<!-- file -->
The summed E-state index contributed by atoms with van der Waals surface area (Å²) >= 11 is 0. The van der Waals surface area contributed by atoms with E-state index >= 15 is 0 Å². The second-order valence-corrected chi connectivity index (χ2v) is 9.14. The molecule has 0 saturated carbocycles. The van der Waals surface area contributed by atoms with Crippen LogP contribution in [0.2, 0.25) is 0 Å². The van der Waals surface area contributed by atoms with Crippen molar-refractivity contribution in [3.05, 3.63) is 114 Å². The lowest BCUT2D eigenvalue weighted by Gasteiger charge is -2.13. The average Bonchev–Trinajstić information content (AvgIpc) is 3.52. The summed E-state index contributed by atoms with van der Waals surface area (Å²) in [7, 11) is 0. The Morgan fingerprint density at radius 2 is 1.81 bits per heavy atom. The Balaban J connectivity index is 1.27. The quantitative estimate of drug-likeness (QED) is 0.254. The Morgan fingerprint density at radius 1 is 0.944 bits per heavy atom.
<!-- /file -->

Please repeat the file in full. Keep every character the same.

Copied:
The summed E-state index contributed by atoms with van der Waals surface area (Å²) >= 11 is 0. The van der Waals surface area contributed by atoms with E-state index >= 15 is 0 Å². The second-order valence-corrected chi connectivity index (χ2v) is 9.14. The molecule has 0 saturated carbocycles. The van der Waals surface area contributed by atoms with Crippen LogP contribution in [0.2, 0.25) is 0 Å². The van der Waals surface area contributed by atoms with Crippen molar-refractivity contribution in [3.05, 3.63) is 114 Å². The lowest BCUT2D eigenvalue weighted by Gasteiger charge is -2.13. The average Bonchev–Trinajstić information content (AvgIpc) is 3.52. The summed E-state index contributed by atoms with van der Waals surface area (Å²) in [7, 11) is 0. The Morgan fingerprint density at radius 2 is 1.81 bits per heavy atom. The Balaban J connectivity index is 1.27. The quantitative estimate of drug-likeness (QED) is 0.254. The Morgan fingerprint density at radius 1 is 0.944 bits per heavy atom.